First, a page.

The concern came after Mangudya had told the committee that to achieve economic recovery, there was need to increase production.

“We increased interest rates to 50% to deal with speculation after we had noticed that some companies were now borrowing in domestic RTGS$ to make US$ and put it in their FCA (foreign
currency accounts) accounts and start all over again and so we said let us close that gap and that is why we had a sharp increase in interest rates,” Mangudya said.

Ncube said the 50% interest rate will work if banks use the customer principles of good borrowing which will result in credit scoring.
But MPs argued that the 50% interest rate and the lack of electricity and fuel will further cripple production, industry and the economy.

Meanwhile, Mangudya also indicated that the interest rates will not affect mortgages as they were entered into on a contractual basis. On payments of insurance and medical aid in US
dollars, Mangudya said the Insurance and Pensions Commission was looking at the issue.

Ncube promised to further adjust salaries of civil servants to cushion them from inflation and increase their purchasing power by the end of July when he announces his mid-term budget statement.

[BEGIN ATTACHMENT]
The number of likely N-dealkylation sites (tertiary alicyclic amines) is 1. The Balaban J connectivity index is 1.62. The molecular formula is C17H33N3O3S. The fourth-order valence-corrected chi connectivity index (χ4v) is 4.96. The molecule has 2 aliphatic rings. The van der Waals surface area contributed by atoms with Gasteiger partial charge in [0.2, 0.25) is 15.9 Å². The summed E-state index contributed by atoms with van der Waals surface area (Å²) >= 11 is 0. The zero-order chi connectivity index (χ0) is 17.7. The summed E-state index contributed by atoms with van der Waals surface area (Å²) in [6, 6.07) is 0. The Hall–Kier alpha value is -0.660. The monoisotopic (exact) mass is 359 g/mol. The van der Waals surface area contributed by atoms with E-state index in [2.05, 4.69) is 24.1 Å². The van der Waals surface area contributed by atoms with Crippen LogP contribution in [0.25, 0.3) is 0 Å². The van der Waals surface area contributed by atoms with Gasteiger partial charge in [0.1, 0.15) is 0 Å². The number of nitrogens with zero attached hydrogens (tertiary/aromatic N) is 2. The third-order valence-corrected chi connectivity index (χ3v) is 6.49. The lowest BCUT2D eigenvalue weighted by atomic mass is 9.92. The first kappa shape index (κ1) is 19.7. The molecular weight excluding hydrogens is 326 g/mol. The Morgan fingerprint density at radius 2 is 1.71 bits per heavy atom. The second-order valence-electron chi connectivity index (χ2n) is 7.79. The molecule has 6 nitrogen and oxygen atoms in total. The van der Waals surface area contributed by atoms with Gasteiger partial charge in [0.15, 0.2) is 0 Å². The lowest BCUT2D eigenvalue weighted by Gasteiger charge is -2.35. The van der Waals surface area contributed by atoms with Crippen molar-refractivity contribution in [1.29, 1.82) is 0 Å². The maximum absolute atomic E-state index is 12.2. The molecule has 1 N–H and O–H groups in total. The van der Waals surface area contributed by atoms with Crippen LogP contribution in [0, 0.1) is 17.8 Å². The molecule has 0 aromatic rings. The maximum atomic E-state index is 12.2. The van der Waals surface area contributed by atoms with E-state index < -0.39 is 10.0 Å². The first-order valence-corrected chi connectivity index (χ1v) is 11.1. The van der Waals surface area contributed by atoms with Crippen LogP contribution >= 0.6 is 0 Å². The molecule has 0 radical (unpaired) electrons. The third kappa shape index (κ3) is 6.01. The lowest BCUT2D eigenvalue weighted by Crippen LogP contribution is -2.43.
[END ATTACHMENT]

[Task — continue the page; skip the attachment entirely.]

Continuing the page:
He said all transactions, except for airfares – which will be in US dollars, will be in the local currency, adding that tourists will be expected to pay for services in foreign
currency, but change money at banks and bureaux de change if they wanted to purchase goods and services in the country.

Mberengwa North MP Tafanana Zhou (Zanu PF) then asked Ncube to explain issues surrounding the $10 million payment to South African electricity supplier Eskom, which the authority said
it had not received.

Finance secretary George Guvamatanga said: “When a payment is made, there is a process that takes place in government and there is a point when a budget is released and authorised and
telegraphic transfers made. When a budget is released, the Energy minister [Fortune Chasi] can say it has been paid.”

Ncube admitted that the country faced a deteriorating energy situation, adding that $33 million is owed to Eskom and $37 million to Mozambique. He said the $10 million would be settled
today (yesterday).